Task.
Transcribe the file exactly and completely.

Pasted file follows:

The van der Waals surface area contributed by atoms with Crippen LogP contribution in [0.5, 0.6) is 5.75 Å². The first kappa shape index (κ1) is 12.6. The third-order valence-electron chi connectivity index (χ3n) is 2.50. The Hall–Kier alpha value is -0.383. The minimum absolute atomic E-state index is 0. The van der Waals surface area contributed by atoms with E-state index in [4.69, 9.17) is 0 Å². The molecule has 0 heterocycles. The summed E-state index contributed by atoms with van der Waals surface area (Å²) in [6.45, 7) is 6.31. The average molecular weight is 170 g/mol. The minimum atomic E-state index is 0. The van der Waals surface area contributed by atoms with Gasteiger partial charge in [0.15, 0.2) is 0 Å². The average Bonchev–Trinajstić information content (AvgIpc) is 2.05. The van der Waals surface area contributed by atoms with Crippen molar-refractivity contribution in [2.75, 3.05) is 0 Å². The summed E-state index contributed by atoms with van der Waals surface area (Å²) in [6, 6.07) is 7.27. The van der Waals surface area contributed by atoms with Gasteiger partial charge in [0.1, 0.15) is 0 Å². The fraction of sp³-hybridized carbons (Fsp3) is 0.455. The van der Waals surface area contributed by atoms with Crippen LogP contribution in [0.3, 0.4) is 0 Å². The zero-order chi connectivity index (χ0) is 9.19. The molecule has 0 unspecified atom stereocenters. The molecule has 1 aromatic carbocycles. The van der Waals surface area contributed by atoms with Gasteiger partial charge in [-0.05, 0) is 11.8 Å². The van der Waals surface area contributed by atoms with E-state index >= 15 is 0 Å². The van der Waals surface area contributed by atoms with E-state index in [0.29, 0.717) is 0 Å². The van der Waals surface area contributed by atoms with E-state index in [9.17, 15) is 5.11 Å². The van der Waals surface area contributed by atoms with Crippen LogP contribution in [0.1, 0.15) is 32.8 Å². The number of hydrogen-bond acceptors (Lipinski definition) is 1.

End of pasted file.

The van der Waals surface area contributed by atoms with Crippen LogP contribution in [0.5, 0.6) is 5.75 Å². The first kappa shape index (κ1) is 12.6. The third-order valence-electron chi connectivity index (χ3n) is 2.50. The Hall–Kier alpha value is -0.383. The minimum absolute atomic E-state index is 0. The van der Waals surface area contributed by atoms with E-state index in [4.69, 9.17) is 0 Å². The molecule has 0 heterocycles. The summed E-state index contributed by atoms with van der Waals surface area (Å²) in [6.45, 7) is 6.31. The average molecular weight is 170 g/mol. The minimum atomic E-state index is 0. The van der Waals surface area contributed by atoms with Gasteiger partial charge in [0.15, 0.2) is 0 Å². The average Bonchev–Trinajstić information content (AvgIpc) is 2.05. The van der Waals surface area contributed by atoms with Crippen molar-refractivity contribution in [2.75, 3.05) is 0 Å². The summed E-state index contributed by atoms with van der Waals surface area (Å²) in [6, 6.07) is 7.27. The van der Waals surface area contributed by atoms with Gasteiger partial charge in [0.1, 0.15) is 0 Å². The fraction of sp³-hybridized carbons (Fsp3) is 0.455. The van der Waals surface area contributed by atoms with Crippen LogP contribution in [0.3, 0.4) is 0 Å². The zero-order chi connectivity index (χ0) is 9.19. The molecule has 0 unspecified atom stereocenters. The molecule has 1 aromatic carbocycles. The van der Waals surface area contributed by atoms with Gasteiger partial charge in [-0.05, 0) is 11.8 Å². The van der Waals surface area contributed by atoms with E-state index >= 15 is 0 Å². The van der Waals surface area contributed by atoms with E-state index in [0.29, 0.717) is 0 Å². The van der Waals surface area contributed by atoms with E-state index in [9.17, 15) is 5.11 Å². The van der Waals surface area contributed by atoms with Crippen LogP contribution in [0.1, 0.15) is 32.8 Å². The number of hydrogen-bond acceptors (Lipinski definition) is 1.